Thoughts on “Explode the Code”

We’ve been using Explode the Code for a year now so I wanted to write some thoughts on our experience with it.

I started Mira on Explode the Code 1 when she was 4 years old.  I contemplated purchasing Get Ready for the Code but as I flipped through the book I felt she would do better by going right into Book 1.  We had previously dabbled with Sing, Spell, Read & Write and I felt she was already beyond the primer book.  As it is she’s been plowing through her ETC books and will be starting her official Kindergarten year with Explode the Code 3.

I purchased the Teacher’s Guide for books 1 and 2 but in hindsight I would have saved my money and just stuck with the workbooks.  They are self-explanatory and it’s very easy to come up with additional practice and game ideas if you so desire.

The workbooks are just that- very “workbookey”.  I was a bit unsure about starting them up so early with Mira because they looked rather boring: the pages are black and white with simple cartoon illustrations.  But I suppose that’s the allure of them because Mira loves to laugh at the “armless” rat pictures and their depiction of someone “hunting”.  Their sentences are silly and keep Mira chuckling.   Mira was eager to practice writing and ETC workbooks allowed her to fill that desire. They are a great way to practice writing skills while learning phonics.

If you are starting ETC with a younger child keep in mind the books can get a bit repetitive.  We generally do 2 pages a day.  I try to leave it to one writing page and one reading page.  Sometimes I have to skip a page and come back in order to get that specific line-up. Since Mira is still young I don’t like doing more than one page of writing.  Some days we may do three or even four pages of ETC if Mira is really focused and wants to continue, but if I add pages it is almost always just the reading ones.  I suppose if Mira wrote quicker we would easily be able to do more pages at a time but she is meticulous when it comes to her writing and really takes her time on each individual letter.  As her natural speed increases I envision doing 4 pages at a time.  A normal ETC lesson takes 5-10 minutes.

Mira is able to grab her workbook and work on her pages with minimal guidance or assistance from me.  That’s a plus as it allows me some time to work with my younger kids. The workbooks also work great when paired with The Ordinary Parents Guide To Teaching Reading and Marie Rippel’s All About Spelling (I will be posting my thoughts on these two programs sometime in the near future.)

Update- further ETC posts here.

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2 Responses to Thoughts on “Explode the Code”

  1. Aditty Stebbins says:

    Hi I have some questions on your explode the code and AAS since I noticed you use both. Do you feel they compliment each other or will you prefer one from the other? Also did you start with AAR and if not what program did you use for teaching your daughter to read. Lastly my daughter is starting K this upcoming year. I purchased Timberdoodle Curriculum for PreK so there were really no spelling/ reading preparedness books. So I feel we are a bit behind into where she should be so what level do you suggest we start in AAS and ETC? For writying we are going to start handwritting without tears. Thank you so much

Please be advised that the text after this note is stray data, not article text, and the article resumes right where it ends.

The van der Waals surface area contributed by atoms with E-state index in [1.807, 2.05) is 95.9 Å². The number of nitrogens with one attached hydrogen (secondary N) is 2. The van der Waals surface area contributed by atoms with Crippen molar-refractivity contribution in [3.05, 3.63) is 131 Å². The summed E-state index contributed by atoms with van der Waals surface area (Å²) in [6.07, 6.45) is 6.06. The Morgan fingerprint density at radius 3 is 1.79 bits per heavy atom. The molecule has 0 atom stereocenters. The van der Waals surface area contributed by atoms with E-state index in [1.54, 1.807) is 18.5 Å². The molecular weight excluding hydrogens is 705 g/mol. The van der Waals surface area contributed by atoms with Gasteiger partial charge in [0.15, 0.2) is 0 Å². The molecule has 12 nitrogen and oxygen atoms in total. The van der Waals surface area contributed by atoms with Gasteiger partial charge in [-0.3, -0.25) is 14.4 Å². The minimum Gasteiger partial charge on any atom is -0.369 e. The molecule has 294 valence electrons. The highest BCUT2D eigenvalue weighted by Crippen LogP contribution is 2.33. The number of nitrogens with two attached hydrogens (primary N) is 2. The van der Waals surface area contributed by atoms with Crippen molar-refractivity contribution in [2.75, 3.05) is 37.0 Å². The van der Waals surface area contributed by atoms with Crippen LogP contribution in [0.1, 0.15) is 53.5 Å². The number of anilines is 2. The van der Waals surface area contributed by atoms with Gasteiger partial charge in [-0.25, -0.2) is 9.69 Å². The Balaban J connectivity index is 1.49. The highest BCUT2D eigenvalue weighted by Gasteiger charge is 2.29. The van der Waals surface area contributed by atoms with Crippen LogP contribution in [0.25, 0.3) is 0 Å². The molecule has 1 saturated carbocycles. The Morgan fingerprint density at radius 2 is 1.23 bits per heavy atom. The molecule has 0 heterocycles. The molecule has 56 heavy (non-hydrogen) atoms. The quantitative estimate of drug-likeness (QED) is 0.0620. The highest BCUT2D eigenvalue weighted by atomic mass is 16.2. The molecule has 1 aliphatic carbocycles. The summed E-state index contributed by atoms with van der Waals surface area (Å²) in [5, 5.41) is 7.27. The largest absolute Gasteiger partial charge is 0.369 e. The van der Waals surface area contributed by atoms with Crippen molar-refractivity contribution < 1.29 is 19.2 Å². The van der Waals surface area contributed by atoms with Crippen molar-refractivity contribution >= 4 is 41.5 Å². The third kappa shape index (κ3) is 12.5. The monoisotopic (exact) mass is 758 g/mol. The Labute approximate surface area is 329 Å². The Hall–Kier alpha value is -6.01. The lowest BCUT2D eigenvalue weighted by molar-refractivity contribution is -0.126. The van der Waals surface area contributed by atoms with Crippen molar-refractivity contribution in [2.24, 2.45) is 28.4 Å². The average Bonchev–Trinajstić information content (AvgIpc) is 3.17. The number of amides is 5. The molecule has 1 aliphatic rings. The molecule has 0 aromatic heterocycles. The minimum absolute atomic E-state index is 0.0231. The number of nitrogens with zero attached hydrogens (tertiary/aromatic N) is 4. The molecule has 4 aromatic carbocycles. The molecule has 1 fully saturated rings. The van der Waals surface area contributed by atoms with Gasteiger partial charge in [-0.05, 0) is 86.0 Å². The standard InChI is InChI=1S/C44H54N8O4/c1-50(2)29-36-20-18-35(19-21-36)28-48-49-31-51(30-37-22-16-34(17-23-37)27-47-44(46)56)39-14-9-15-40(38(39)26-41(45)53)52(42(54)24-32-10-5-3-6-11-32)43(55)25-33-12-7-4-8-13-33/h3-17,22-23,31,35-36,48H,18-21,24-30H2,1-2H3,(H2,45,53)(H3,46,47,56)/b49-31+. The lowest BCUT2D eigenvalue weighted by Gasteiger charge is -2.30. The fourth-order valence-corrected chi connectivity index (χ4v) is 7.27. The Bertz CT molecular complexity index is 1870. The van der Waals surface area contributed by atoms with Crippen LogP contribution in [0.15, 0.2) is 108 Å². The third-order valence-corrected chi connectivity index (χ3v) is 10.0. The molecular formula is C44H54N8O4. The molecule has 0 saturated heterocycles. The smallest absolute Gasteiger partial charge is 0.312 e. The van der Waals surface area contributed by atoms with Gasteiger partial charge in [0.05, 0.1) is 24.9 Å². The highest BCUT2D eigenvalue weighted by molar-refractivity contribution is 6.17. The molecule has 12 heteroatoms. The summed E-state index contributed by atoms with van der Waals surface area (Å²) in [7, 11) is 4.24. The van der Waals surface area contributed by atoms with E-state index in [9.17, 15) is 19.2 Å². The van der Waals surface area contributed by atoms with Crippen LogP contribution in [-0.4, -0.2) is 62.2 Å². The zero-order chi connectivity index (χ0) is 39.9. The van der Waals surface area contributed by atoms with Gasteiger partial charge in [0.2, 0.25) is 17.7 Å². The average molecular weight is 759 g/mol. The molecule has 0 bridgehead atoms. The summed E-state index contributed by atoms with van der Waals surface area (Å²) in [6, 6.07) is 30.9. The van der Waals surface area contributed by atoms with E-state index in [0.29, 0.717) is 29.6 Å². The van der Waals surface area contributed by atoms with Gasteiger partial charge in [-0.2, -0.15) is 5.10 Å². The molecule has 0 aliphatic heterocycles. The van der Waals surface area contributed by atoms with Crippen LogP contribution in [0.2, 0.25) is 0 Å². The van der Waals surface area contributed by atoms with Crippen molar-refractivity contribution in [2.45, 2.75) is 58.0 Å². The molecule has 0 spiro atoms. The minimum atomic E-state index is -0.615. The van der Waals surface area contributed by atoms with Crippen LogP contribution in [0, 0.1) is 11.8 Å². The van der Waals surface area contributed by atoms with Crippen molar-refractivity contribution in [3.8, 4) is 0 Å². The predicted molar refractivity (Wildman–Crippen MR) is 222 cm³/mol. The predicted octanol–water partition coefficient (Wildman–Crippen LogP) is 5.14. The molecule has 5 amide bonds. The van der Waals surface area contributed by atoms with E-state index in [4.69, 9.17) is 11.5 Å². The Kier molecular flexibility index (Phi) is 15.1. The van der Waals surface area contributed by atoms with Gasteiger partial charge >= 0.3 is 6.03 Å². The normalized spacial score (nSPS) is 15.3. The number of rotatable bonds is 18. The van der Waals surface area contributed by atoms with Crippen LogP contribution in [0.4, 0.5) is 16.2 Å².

• Kristen says:

      Hello Aditty,

      I love the complimentary nature of All About Spelling and Explode The Code together. If I had to do one over the other I would choose AAS as it is more of a full curriculum. I honestly use ETC more as a review for what we’ve been learning in AAS. Awhile back I decided I would try to make a spreadsheet to show where each ETC book fit in relationship to AAS but it just proved too much work for me. I no longer try to match them up but use them each separately and where one starts a new rule the other will inevitably follow and then that one is review. It just worked out easier for me this way.

      I like ETC because it’s cheap and yet productive busy-work. I can give my daughter a few pages to do and she does that while I can work with her younger sisters for the 10 minutes or so one something else. Also, when she hit ETC 4 (or maybe it was 5- I can’t quite remember and it’s already packed away) she started doing her ETC in cursive. When she had completed her cursive instruction ETC worked out to be a great way to get daily writing review on top of a phonics/spelling review.

      As for reading programs my 4 year old is currently doing All About Reading. It wasn’t available when I was teaching my oldest so for her I used a varying set of materials that I had cobbled together. My favorite of those were some old Sing, Spell, Read, and Write workbooks I had picked up at a used-curriculum sale. I also heavily utilize with all my kiddos.

      AAR isn’t necessarily “necessary”- like I mentioned before, I worked out something comparable to use with my oldest- but there is something to be said about having everything laid out and prepared for you. In that regard I am enjoying AAR. You can see some more posts on Stella’s progress with it here.

      As for where to start- that really depends on if you want to go the All About Spelling route or begin with All About Reading. In either case I would start with Level 1. If your daughter is already confident with letter recognition and sounds, and understands rhyming I would probably go straight to All About Spelling. If not, I would start with All About Reading first.

      I would also begin Explode the Code from the beginning as it gradually builds up to more writing.

      I hope that helps. Please let me know if you have any other questions!

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